This news release was originally posted at cei.org.
Senator Josh Hawley (R-MO) today touted a new proposal he calls a “trust busting plan” that calls for a new standard for antitrust intervention to replace the legal principle of consumer harm. While the plan is not accompanied by specific legislation, Competitive Enterprise Institute experts weighed in on the Senator’s proposal.
Director of CEI’s Center for Technology and Innovation Jessica Melugin said:
“Senator Hawley claims that allowing the tech industry to operate in a relatively free market ‘hasn’t been a success for the American consumer,’ but if there’s consumer harm to point to, why does he advocate for abandoning the consumer harm standard in U.S. antitrust law? Perhaps it’s because consumers have enjoyed consistent innovations in products and services from ‘big tech,’ especially while quarantining during the pandemic and often at no monetary cost to them. Similarly, his claims that the industry, ‘hasn’t been a success…for the American economy,’ don’t ring true for so many Americans that are employed by or invested in these economic powerhouses, not to mention the millions of consumers who enjoy tech products.”
Senior Fellow Ryan Young said:
“One of the most problematic parts of Sen. Hawley’s antitrust plan is its proposed ban of mergers and acquisitions for companies larger than $100 billion in annual revenues. Startups need capital to compete in the big leagues. But financial regulations, especially in the post-Dodd-Frank era, make it difficult for smaller companies to hold IPOs or attract other forms of investment. So, they instead get their capital by being bought out by one of the big tech companies.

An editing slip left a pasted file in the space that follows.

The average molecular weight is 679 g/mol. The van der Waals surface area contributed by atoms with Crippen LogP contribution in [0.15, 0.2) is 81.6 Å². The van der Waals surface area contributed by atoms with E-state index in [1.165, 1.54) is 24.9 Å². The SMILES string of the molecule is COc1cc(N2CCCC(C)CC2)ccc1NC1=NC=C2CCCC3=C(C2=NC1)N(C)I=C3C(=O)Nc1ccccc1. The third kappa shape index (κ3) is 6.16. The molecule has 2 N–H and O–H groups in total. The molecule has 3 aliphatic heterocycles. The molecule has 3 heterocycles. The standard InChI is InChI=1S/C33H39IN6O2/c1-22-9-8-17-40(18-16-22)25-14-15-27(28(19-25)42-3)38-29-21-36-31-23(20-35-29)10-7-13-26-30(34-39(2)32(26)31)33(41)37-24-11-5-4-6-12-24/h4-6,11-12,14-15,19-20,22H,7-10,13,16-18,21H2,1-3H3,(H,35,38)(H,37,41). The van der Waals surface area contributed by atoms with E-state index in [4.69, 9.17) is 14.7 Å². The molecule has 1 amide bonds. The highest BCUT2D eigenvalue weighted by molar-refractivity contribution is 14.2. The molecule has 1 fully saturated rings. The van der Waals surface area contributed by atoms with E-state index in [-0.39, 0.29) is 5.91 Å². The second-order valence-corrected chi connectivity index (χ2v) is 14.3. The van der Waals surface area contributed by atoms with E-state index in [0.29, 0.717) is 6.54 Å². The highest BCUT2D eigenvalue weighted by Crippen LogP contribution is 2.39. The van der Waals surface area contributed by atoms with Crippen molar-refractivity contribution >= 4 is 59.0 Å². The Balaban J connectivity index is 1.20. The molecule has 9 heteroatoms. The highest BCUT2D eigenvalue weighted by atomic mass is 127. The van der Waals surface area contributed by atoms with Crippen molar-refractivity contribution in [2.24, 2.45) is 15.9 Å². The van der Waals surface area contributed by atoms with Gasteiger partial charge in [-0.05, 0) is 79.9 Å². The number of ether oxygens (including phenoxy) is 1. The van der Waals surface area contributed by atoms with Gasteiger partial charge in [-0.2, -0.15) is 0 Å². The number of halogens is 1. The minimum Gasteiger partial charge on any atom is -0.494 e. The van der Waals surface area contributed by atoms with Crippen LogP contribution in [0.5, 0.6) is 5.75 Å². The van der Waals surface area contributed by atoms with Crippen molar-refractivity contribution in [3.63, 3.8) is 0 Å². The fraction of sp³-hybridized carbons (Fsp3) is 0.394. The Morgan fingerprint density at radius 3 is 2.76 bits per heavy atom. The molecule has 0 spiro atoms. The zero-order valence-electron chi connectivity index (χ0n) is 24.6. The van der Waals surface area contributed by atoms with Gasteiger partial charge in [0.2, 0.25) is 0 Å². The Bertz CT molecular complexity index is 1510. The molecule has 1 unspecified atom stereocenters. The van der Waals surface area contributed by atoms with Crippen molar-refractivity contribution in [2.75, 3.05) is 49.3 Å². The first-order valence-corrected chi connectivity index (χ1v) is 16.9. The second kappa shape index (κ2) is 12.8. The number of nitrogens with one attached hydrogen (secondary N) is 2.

“The regulatory situation is so bad that many promising startups are founded with the explicit goal of selling out to a bigger company. If Sen. Hawley wants fewer acquisitions by big companies, he should focus on the root cause of bad financial regulations, rather than the feel-good populism of banning mergers and acquisitions.
“Then again, the feel-good populism is likely the point. Hawley’s proposal is unlikely to become law. For him, antitrust policy is just another culture war issue. He wants to fire up his base and provoke his opponents. In this sense, his antitrust proposal is no different than his similarly unserious proposals to ban infinite scrolling in social media apps and to have the federal government regulate political speech.”
For more information on CEI’s position on antitrust, please visit cei.org/antitrust.